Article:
High mortality (18%) was reported after the emergency Ladd procedure for intestinal malrotation with heterotaxy [7]. On the other hand, neonates with infracardiac TAPVC presenting severe hypoxia and acidosis should be immediately taken to the operating room [1]. In our case, laparotomy for duodenal obstruction was performed prior to mildly obstructed TAPVC repair because the fluid and electrolyte imbalance caused by intestinal obstruction can aggravate the fragile hemodynamic state of the patient with infracardiac TAPVC. Juvekar et al. [8] reported combined surgery for obstructed infracardiac TAPVC and malrotation volvulus. According to their report, the surgery was successfully performed at the expense of intensive postoperative care. A staged procedure should be considered if the intestinal malrotation is not associated with volvulus or if PVO is sufficiently mild. Therefore, the timing of surgery in patients with a combination of TAPVC and intestinal obstruction should be discussed among physicians including a pediatric surgeon, a cardiac surgeon, a cardiologist, and an anesthesiologist.

Conclusions

PDPV is a rare anomaly associated with HS. In case of intestinal malrotation and duodenal obstruction in HS with infracardiac TAPVC, both the presence of PDPV and the possibility of pulmonary venous drainage into the PDPV should be considered by pediatric surgeons and anesthesiologists performing laparotomy to avoid catastrophic PVO.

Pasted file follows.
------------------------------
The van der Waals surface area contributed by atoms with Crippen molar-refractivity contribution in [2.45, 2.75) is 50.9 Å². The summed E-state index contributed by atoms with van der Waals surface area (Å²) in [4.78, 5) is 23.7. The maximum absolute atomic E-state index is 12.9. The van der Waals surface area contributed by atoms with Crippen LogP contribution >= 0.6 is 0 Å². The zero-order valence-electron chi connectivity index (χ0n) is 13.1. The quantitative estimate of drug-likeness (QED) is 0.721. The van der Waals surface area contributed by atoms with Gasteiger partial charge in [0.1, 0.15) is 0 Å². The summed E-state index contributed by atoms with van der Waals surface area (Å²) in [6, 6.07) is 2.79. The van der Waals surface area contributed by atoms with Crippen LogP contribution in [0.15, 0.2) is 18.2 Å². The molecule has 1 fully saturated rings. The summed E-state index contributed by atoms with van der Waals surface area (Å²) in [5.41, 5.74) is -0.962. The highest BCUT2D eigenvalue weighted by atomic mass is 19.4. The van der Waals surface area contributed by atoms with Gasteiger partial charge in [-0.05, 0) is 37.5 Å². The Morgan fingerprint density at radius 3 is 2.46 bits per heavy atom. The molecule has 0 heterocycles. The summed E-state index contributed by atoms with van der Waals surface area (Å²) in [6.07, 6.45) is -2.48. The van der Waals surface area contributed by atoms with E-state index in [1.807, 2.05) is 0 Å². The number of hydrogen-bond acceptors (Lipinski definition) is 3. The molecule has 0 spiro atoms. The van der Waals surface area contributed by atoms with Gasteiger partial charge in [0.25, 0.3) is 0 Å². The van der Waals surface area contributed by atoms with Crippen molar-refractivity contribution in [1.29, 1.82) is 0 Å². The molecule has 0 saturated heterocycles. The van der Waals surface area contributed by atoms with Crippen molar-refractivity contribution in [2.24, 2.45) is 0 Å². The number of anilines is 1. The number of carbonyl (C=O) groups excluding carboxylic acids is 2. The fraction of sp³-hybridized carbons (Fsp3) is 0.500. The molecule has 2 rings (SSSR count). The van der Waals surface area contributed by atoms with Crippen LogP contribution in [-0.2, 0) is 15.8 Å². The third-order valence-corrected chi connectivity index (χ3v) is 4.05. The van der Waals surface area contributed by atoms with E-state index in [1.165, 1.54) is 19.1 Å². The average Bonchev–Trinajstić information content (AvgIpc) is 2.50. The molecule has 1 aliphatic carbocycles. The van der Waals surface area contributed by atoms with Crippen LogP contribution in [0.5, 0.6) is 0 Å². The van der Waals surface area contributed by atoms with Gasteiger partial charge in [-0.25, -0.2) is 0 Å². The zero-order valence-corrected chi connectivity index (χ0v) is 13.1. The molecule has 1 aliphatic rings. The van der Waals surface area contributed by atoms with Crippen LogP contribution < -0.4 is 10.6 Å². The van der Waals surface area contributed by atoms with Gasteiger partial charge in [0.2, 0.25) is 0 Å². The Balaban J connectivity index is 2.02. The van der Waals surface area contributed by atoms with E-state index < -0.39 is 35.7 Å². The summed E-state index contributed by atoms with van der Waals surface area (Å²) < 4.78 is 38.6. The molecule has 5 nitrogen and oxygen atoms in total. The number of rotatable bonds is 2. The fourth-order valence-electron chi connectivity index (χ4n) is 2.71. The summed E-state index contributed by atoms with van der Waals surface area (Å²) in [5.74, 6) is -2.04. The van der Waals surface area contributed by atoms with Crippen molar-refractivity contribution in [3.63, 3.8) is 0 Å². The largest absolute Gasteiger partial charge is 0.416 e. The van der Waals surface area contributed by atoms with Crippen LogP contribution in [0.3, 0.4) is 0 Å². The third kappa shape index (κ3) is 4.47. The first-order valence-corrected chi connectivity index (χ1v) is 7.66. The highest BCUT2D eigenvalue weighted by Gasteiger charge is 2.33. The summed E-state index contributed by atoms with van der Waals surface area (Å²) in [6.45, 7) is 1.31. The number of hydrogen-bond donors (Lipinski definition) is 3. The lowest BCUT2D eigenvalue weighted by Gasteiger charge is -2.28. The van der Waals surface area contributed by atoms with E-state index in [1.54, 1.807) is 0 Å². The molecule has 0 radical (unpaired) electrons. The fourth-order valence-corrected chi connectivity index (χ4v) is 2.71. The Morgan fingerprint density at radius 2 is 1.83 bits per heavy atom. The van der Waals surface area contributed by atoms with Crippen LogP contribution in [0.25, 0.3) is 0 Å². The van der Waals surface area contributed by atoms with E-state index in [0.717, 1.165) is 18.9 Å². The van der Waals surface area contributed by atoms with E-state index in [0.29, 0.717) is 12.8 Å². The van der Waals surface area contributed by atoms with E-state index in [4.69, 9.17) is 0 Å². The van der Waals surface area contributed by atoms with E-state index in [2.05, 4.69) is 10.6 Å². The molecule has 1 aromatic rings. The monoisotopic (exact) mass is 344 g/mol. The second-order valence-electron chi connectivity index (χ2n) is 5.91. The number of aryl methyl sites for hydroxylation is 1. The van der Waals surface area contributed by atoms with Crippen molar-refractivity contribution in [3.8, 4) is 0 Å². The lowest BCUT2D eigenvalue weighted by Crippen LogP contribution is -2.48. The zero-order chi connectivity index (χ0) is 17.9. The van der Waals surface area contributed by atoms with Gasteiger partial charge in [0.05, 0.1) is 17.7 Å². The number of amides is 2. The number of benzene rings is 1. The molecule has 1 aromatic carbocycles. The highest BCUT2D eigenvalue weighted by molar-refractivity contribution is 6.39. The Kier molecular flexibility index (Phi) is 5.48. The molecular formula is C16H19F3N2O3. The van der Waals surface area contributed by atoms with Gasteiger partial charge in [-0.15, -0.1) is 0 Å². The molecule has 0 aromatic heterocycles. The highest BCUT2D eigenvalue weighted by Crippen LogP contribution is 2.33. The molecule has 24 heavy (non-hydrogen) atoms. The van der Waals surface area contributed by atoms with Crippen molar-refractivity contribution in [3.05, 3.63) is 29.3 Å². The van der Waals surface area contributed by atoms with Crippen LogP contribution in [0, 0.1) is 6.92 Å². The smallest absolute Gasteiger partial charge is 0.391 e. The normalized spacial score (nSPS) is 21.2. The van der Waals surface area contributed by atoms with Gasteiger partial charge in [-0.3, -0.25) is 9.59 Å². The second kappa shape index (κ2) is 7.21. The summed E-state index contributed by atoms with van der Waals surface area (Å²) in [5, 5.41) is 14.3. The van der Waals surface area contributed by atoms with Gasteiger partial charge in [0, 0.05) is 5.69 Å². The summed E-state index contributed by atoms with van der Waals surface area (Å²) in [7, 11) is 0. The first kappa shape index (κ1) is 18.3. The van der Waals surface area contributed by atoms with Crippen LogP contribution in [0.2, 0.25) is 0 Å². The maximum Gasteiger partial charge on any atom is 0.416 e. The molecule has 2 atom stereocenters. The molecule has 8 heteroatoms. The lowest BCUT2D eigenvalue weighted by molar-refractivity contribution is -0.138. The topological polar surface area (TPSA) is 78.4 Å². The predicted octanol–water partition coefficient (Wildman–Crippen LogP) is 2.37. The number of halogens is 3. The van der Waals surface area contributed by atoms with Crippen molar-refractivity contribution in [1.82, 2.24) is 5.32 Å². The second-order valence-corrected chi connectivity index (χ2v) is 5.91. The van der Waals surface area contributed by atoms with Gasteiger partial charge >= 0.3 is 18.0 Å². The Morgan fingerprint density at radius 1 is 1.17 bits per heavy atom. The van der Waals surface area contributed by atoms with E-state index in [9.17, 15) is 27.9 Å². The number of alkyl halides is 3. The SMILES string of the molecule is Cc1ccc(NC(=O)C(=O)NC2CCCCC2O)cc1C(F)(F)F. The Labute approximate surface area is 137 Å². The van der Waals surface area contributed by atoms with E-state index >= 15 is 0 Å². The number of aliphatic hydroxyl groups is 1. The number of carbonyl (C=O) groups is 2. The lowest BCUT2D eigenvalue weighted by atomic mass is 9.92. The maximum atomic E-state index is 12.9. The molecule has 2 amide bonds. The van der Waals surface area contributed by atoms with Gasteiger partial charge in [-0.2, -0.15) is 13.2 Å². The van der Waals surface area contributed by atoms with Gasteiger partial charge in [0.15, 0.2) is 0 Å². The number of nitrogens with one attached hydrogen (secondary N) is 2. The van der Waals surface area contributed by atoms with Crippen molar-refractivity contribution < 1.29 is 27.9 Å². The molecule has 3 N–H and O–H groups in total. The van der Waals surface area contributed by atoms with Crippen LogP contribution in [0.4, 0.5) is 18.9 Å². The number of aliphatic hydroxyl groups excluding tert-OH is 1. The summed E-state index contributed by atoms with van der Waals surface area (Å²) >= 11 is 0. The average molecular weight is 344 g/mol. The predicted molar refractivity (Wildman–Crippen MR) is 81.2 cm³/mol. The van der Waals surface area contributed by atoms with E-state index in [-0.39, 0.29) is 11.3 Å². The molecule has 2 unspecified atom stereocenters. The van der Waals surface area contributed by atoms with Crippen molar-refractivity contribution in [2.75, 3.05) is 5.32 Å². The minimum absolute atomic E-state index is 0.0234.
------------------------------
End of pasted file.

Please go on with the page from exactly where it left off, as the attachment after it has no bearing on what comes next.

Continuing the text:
Abbreviations

HS: 

Heterotaxy syndrome

PDPV: 

Preduodenal portal vein

PVO: 

Pulmonary venous obstruction

TAPVC: 

Total anomalous pulmonary venous connection

Declarations

Acknowledgements

none.

Funding

None.

Availability of data and materials

None.

Authors’ contributions

HO wrote the draft. SN supervised the anesthetic management and reviewed the manuscript. YI provided the anesthetic management. All authors read and approved the final manuscript.

Ethics approval and consent to participate

This case report was approved by our institutional review board (Saitama International Medical Center 16-074).

Consent for publication

The requirement of permission for publication from the parents of the patient was waived.

Competing interests

The authors declare that they have no competing interests.

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Authors’ Affiliations

(1)
Department of Anesthesiology, Saitama International Medical Center, Hidaka, Japan
(2)
Department of Anesthesiology, Tokyo Metropolitan Children’s Medical Center, Fuchu, Japan
(3)
Department of Anesthesiology, Self-Defense Forces Central Hospital, Setagaya, Japan

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Copyright